By Lisa Milam-Perez, J.D. The NLRB did not violate the NLRA or abuse its discretion when it certified a bargaining unit comprised solely of maintenance employees at a Bakersfield, California, ice-cream production facility, the Fourth Circuit held. In so ruling, the appeals court rejected the employer’s challenge to the NLRB’s Specialty Healthcare decision (despite being backed up by a flurry of amicus briefs from business groups) as well as its contention that, even under that decision’s "overwhelming community-of-interest" standard, a maintenance-employee-only unit was improper. As such, the court denied the employer’s petition for review and enforced the Board’s order finding that the employer unlawfully refused to bargain with the union (Nestle-Dreyer’s Grand Ice Cream, Inc., April 26, 2016, Diaz, A.). Same, but different. The facility in question has 26 production lines and employs 578 production workers and about 113 maintenance employees, the majority of whom perform routine maintenance work and repairs on multiple production lines or adjacent palletizing areas. (The remaining maintenance employees handle various tasks throughout the facility.) The maintenance employees working the production lines sometimes work directly with production workers, who call upon the maintenance employees when there is a technical problem they can’t fix themselves. The two groups also work together when, at third shift, production workers disassemble equipment for cleaning, while maintenance employees stand by, ready to replace broken parts or address other problems prior to reassembly. Both groups have similar working conditions—the same employee benefits, they use the same parking lots, time clocks, break rooms, and lockers. They are held to the same workplace policies and are reviewed under the same performance evaluation system. But the groups differ in significant ways, too: Maintenance employees earn $20–$30 an hour, compared with $15–$22 for production workers, in part because they have significantly more training in mechanics and electronics. Maintenance employees rarely do production work, and they work four 10-hour shifts a week, while production workers have a standard five-day a week, 8-hour schedule. Consequently, their overtime, holiday, and sick pay accrual differs as well. The groups are also organized into separate departments, under different supervisors. And, when the facility shuts down for 2-4 weeks each year to completely rebuild the production lines, maintenance employees stay on the job, while only a few production employees are selected to report to work. Maintenance-only unit approved. When the operating engineers’ union showed up in hopes of organizing the facility’s maintenance employees, the company objected, arguing that the bargaining unit should include its production workers too. But the regional director approved the unit, applying the traditional community-of-interest factors to find the maintenance workers shared a community-of-interest among themselves, and formed a "readily identifiable" group distinct from the production workers. The RD noted that the maintenance employees had different classifications, skills, technical knowledge, departments, and supervisors. Moreover, while the two groups of employees come into regular contact, they perform different functions: the maintenance employees are "primarily in charge of maintaining the Employer’s machinery, and the production employees are primarily in charge of producing the ice cream." The RD also concluded that the employer could not meet its burden of showing that the production workers and maintenance employees shared an overwhelming community of interest such that it would be "utterly inappropriate" for the maintenance employees to be in bargaining unit without the production workers. The petitioned-for unit was not arbitrary or fractured, a finding supported by the fact that the unit tracked the employer’s own departmental lines drawn between the two groups. The Board denied the employer’s request for review, and the Fourth Circuit found no abuse of discretion. Specialty Healthcare upheld. The employer also challenged the Board’s 2011 Specialty Healthcare decision head-on, but made no headway in the Fourth Circuit. The appeals court was unconvinced by the employer’s argument that the NLRA’s "overwhelming community-of-interest" standard as set forth in this much-maligned decision violated the Act because it affords controlling weight to the extent of union organization. In support of its contention, the employer had cited NLRB v. Lundy Packing Co., the Fourth Circuit’s 1995 decision; in that case (at least according to the employer), the appeals court ruled that the overwhelming-community-of-interest test necessarily violates the Act when used in the context of bargaining unit determinations. But the employer "reads Lundy too broadly," the appeals court said. The decision prohibited the use of the overwhelming-community-of-interest test when the Board has conducted a deficient initial community-of-interest analysis. "In Lundy, the Board effectively assumed the proposed-unit employees shared a community of interest; here, in contrast, the Board rigorously weighed the traditional community-of-interest factors to ensure that the proposed unit was proper under the NLRA." In other words, in Lundy, there was an apparent union gerrymander, which the Board had simply rubber-stamped. Not so, in Specialty Healthcare. Or here. The court was careful to note here, though, that application of the Specialty Healthcare standard could feasibly run afoul of Lundy. But it had no quarrel with the Board’s application of its controversial test to the facts at hand. It was "entirely consistent with our precedent," the court said, and "a proper application of the well-worn community-of-interest test." Rejecting the employer’s additional arguments in opposition to Specialty Healthcare, the appeals court dismissed pleas that the Board failed to give a reasoned explanation for adopting the overwhelming-community-of-interest test, or had breached the Administrative Procedure Act by "exceeding the reasonable boundaries of the adjudicative process." In fact, in the Fourth Circuit’s view, the employer overstated the significance of the Board’s decision. "Indeed, we agree with our sister circuits that the Board clarified—rather than overhauled—its unit-determination analysis," according to the appeals court. "The Board did not create a new obligation for employers in operating their businesses. Rather, the Board merely clarified the employer’s evidentiary burden when it challenges a union’s proposed bargaining unit in the course of an adjudication." And, to the extent the NLRB departed from its prior precedent, "it provided enough explanation so that a reviewing court could understand what changes the Board intended to make and why." Thus, the Board did not abuse its discretion.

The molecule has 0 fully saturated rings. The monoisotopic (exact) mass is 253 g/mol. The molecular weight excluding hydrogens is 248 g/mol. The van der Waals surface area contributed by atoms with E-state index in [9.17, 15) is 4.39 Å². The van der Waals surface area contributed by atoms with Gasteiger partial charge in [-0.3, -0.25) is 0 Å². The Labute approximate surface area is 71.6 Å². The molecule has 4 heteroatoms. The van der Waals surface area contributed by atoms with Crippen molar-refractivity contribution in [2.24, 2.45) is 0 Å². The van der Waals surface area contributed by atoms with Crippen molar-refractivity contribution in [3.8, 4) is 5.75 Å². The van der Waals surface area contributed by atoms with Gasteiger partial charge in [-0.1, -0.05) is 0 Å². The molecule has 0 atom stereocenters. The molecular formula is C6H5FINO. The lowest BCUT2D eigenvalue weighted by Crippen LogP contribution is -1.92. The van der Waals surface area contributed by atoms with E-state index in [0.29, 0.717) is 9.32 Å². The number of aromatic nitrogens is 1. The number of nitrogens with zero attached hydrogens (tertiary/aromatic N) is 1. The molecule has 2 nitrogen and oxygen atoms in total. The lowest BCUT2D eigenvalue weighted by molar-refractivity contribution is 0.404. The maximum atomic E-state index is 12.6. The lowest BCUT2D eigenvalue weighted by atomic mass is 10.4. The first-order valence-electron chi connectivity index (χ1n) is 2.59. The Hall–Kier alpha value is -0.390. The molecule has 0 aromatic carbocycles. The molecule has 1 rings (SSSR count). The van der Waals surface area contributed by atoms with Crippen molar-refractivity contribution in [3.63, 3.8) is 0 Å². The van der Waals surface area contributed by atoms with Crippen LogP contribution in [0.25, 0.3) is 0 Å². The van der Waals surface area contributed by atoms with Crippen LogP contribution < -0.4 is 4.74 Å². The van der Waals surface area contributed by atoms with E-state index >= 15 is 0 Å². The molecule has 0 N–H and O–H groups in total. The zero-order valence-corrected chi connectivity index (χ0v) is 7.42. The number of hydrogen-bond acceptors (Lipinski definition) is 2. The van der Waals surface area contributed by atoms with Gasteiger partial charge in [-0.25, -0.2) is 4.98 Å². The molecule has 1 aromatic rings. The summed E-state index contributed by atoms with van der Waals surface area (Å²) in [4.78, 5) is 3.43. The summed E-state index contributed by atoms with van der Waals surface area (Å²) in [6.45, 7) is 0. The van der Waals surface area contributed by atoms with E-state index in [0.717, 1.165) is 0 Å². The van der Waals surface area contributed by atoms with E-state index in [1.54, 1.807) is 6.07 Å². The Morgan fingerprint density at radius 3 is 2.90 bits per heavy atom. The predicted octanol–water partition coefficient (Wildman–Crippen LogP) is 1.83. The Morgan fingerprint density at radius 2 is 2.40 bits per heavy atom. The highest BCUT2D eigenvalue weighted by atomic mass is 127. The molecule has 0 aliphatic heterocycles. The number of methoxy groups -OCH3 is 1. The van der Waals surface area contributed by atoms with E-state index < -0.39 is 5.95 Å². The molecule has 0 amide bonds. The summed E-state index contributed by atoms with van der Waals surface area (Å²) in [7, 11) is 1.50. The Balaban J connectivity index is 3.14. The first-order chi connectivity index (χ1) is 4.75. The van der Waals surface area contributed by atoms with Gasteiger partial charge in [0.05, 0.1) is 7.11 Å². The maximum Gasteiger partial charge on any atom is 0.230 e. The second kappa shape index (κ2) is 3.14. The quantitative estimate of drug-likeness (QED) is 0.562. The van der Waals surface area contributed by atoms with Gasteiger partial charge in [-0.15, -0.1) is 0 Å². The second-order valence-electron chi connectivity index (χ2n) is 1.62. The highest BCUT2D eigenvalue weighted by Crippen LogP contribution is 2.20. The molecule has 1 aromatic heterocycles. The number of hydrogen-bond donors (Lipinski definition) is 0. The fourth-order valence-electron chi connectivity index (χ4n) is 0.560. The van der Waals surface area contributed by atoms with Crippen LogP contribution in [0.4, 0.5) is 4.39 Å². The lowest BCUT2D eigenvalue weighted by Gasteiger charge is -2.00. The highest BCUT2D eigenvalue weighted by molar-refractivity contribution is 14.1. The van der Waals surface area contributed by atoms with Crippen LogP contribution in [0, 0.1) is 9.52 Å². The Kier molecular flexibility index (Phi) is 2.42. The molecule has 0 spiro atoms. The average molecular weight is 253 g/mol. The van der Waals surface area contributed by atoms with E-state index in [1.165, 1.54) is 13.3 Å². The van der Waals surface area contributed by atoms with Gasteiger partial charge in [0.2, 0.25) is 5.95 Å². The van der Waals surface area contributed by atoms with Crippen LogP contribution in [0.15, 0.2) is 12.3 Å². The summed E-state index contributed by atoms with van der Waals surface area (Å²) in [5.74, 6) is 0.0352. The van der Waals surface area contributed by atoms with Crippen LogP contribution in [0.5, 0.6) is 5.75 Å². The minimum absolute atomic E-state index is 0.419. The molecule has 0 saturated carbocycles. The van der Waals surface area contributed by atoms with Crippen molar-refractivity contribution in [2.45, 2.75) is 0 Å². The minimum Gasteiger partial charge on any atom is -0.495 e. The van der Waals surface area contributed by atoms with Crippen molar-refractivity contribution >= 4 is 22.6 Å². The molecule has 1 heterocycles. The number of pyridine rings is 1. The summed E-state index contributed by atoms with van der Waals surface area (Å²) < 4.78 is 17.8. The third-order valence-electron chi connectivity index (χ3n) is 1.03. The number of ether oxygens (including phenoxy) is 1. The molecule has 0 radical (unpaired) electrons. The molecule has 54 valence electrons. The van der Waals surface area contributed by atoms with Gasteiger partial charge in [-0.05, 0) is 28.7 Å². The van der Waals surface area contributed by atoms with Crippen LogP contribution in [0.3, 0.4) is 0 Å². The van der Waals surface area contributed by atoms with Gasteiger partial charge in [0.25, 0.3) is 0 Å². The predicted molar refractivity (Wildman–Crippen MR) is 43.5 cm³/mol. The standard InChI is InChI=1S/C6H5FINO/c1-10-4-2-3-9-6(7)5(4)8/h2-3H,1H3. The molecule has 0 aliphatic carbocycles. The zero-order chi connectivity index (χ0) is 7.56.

Interested in submitting an article?
Submit your information to us today!Learn More